9. Having been raised in the Orthodox "faith", and seen the homophobia and anti-semitism of God's "gentle" people up close, I know how militant the hierarchy of the church is. They have a death grip in Russia and the off-shoot republics, and in the Balkans, including Greece. There is no freedom of speech or religion as we know it in the U.S. Gays in these countries look to their brothers and sisters in Europe, and the U.S., and hope to copy our newfound success in breaking down barriers.

    Posted by: Hope springs eternal | May 17, 2012 2:36:37 PM


  10. East Germany was very successful in wiping out religion. According to a recent study, NO ONE under 30 replied yes to the question "I am certain that god exists" (that is 0%). In the US it was over 50%. Over 50% of East Germans don't believe in gods (in the US, it's less than 10%). And that includes many people who have since had 20 years of non-communist education. So unlike in Russia, they weren't re-indoctrinated.

    Posted by: Steve | May 17, 2012 2:40:59 PM


  11. "Nice and Progressive?"

    Really Ratbastard? You're dwelling at a bold new low.

    The Oligarchs who ruled under so called Communism were no "progressive." so stop trying to use a tarbrush to paint others with your aberrant misconceptions.

    Posted by: Polyboy | May 17, 2012 2:42:42 PM


  12. Major respect for all LGBT activists in the countries worldwide where their lives are literally on the line for being outspoken against the discrimination against them.

    This religion vs gay fight worldwide is definitely violent and tragic. It's really more of a cultural fight than anything else. These fundamentalists, and social conservatives, think homosexuality is a blight on the cultures of their respective countries, which is why they fight so hard against it. The more we speak out and make our lives known, the more likely change will accelerate regarding the attitudes towards our existences.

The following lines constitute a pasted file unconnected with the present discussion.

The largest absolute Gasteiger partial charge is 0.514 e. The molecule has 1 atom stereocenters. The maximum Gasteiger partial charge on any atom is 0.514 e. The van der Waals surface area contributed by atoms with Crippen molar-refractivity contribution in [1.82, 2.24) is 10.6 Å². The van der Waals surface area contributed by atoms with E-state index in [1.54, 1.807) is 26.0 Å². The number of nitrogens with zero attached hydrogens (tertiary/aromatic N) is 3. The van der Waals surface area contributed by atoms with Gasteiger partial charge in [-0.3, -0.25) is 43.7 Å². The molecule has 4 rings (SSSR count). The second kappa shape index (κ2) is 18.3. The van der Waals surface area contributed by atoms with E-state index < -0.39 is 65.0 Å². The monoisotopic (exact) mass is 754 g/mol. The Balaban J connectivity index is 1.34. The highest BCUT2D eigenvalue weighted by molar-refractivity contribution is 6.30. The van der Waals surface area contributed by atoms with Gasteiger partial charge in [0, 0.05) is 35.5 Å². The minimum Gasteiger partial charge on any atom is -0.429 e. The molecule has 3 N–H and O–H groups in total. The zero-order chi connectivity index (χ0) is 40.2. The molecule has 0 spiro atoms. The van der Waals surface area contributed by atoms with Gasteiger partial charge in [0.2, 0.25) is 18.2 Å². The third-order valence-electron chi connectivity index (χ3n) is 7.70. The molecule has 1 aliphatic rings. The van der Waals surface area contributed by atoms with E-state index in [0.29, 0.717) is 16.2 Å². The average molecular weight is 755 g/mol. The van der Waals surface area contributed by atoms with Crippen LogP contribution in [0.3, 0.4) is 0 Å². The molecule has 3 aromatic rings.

Posted by: Francis | May 17, 2012 3:07:00 PM


  13. While violence should be the last resort in solving conflicts, I'm just gonna say "to hell with it" when it comes to crazy clerics. They should have stayed in their churches instead of assaulting gay folks. My hats are off to the gay activists in Georgia with respect.

    Posted by: JP | May 18, 2012 8:02:18 AM


  14. Exactly why do we send billions of dollars to help Georgia? Seriously, if they wish to behave like Russia, then I don't care if they get swallowed up by them.

    The Orthodox Church is reaching Saudi levels of violence against Gays.

    Posted by: Tom in Lazybrook | May 19, 2012 11:25:49 AM


  15. Georgia is an incredibly religious nation - and for the most part, that religion is actually a genuinely unifying and positive force. Homosexuality is still very new to many people there and it is only in recent years since after the reforms has Georgia started to open up to an international environment. This has resulted in a bit of a clash and this is an example. While it may seem disgusting that they were attacked to you, having lived in Georgia and seen the transition over the years, it is actually remarkable that there was a march at all. The progress is astounding and should actually be looked at positively - particularly with the official response from government and the work of the police who a few years ago would've just let it happen. Homosexuality was only decriminalised in 2000 - change won't happen quickly. To the above, "Tom in Lazybrook", the US dollars are really helping such reforms go through. Also, Georgia is nothing like Saudi Arabia.

    Posted by: Benny | May 22, 2012 6:14:24 PM


Post a comment







Trending


« «Apologetic Manny Pacquiao To Gay People: 'I'm not condemning you'« «